2. both red heads
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Offline Foxy Freedom

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Re: Casual public sexual harassment
« Reply #41 on: August 26, 2015, 01:04:23 PM »
The things the writer talks about happen all the time. A few days ago, a semi-frequent guest in the hotel that I work at "flirtatiously" suggested that I needed a spanking. After I got my jaw off the floor, I responded with "my boyfriend is HUGE. He'd be more than happy to beat you to the ground so I can reach you and kick your ass myself. You need to go back to your room and have a nice night all by yourself. Right now."

I shouldn't have to borrow my big boyfriend to keep strange men from saying such stupid s**t to me. I should have kicked him out.

I’m tired of being kind to creepy men in order to stay safe

Title typo
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It is not just what other people say which affects you, it is also your own reactions which affect you. If you react in an aggressive way that will affect you differently than if you don't say anything. One thing you could do is carry a little hand held camera and take a photo of anyone who says anything you don't like. Don't explain anything. Just let them worry. You could delete the photos later.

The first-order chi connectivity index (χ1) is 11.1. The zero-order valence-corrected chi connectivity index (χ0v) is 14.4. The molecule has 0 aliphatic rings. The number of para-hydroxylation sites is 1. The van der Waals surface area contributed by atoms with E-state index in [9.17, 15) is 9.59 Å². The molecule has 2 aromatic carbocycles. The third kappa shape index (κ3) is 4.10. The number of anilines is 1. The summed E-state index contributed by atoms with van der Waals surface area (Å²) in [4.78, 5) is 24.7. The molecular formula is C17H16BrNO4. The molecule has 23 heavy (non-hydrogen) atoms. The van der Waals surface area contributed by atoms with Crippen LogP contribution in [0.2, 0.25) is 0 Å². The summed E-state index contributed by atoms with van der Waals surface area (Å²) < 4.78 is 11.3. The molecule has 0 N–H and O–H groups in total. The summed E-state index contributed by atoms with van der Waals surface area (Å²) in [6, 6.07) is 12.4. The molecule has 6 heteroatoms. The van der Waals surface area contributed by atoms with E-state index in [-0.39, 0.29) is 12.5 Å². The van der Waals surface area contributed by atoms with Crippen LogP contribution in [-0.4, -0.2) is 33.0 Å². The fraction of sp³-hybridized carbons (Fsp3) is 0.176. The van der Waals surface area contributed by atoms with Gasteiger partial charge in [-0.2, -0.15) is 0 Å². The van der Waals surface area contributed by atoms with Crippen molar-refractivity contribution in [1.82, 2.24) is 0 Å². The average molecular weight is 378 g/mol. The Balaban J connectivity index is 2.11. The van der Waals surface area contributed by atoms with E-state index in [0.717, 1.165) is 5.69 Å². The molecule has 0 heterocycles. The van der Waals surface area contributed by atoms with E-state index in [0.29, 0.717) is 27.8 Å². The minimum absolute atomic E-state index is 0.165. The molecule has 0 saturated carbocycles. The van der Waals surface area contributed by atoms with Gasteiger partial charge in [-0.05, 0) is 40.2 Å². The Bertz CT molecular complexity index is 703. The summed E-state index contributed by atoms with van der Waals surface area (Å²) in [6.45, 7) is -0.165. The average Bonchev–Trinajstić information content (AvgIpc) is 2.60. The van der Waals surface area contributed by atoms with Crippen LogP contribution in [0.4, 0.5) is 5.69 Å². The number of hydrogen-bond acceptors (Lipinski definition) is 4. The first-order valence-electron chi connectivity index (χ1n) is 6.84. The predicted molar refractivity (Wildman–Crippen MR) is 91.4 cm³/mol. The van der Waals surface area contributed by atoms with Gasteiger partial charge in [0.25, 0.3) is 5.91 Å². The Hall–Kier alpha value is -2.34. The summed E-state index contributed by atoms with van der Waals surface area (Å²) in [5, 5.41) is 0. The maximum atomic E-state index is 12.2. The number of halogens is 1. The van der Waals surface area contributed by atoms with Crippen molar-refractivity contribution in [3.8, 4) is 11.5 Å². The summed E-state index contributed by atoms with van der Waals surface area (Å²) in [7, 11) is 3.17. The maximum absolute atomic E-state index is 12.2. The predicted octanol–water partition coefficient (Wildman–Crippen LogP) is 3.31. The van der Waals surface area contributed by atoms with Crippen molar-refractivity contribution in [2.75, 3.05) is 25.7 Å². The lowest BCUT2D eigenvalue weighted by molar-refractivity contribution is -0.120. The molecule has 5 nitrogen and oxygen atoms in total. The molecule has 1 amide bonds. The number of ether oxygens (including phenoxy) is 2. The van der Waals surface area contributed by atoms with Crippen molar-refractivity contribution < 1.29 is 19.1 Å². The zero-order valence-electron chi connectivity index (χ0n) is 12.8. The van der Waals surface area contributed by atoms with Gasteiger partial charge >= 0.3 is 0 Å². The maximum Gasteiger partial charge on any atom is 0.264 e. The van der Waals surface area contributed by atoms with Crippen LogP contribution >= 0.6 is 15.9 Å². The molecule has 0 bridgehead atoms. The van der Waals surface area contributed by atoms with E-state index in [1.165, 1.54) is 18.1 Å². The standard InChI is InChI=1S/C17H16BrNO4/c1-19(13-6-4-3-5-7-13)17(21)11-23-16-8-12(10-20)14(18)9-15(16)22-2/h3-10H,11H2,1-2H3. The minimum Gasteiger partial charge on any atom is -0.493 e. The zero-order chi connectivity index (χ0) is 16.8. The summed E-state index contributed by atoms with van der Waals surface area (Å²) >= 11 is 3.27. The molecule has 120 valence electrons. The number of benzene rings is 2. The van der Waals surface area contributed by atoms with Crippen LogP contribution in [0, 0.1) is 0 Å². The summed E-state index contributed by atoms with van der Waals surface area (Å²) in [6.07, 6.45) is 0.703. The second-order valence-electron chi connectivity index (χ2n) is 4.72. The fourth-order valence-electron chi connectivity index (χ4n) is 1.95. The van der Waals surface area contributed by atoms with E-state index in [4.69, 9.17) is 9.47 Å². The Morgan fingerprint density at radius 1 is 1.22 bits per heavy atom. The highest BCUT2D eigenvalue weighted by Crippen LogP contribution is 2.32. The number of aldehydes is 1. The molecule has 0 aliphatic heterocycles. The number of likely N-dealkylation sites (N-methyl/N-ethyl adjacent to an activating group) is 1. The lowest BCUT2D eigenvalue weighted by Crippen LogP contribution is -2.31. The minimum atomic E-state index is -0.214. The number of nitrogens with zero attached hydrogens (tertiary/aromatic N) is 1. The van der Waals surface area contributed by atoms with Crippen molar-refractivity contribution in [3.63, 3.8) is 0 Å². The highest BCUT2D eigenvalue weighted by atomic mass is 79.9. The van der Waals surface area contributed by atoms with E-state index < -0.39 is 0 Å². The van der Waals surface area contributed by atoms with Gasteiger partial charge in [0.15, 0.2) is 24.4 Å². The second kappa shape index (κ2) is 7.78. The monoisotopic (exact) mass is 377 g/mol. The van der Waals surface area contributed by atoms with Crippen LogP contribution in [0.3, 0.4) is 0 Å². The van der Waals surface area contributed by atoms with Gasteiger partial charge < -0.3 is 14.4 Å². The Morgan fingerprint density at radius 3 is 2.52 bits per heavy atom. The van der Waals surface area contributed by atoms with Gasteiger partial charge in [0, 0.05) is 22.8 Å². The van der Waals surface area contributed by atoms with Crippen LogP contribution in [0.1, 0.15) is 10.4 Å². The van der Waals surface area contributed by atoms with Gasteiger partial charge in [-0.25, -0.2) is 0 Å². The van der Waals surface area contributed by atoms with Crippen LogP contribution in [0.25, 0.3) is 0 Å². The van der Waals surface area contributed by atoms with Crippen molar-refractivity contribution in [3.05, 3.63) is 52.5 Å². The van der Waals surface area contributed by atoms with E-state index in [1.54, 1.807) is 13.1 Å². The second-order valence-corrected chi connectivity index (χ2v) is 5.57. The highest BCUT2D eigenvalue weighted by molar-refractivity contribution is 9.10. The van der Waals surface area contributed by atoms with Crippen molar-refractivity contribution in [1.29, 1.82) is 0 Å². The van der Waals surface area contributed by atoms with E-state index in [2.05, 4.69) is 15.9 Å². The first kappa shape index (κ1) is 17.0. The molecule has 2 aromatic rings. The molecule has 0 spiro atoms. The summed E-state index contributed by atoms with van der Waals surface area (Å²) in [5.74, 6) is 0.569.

I like to think that if someone makes a random comment to me, it is because they find me attractive and so it is meant be a compliment no matter what the actual words are. Cultural differences often cause misunderstandings. This is especially true with someone who is shy and who is likely to say whatever comes into their head. I know the effect I have on people live, one to one, so this happens to me quite often. Recently I was eating lunch on a train between cities and someone had booked a place opposite me. A guy aged about nineteen came along and sat down. He looked at me and turned bright red. He sat opposite me for about two hours changing colours faster than a traffic light, but the whole time he never spoke a single word because he was too nervous. I didn't start a conversation because I thought it would be hard work for two hours. I did say goodbye though, which he liked. These kinds of things give me a lot of confidence to be myself and make me feel lucky to be me, so I try to take random comments as compliments.

It gets more difficult when it goes beyond random comments to people thinking they know me and wanting to treat me as the fantasy object in their own heads. I can't say anything about what it is like to work in a service occupation but I expect that you are considered part of the service which would be the worst part of it for me.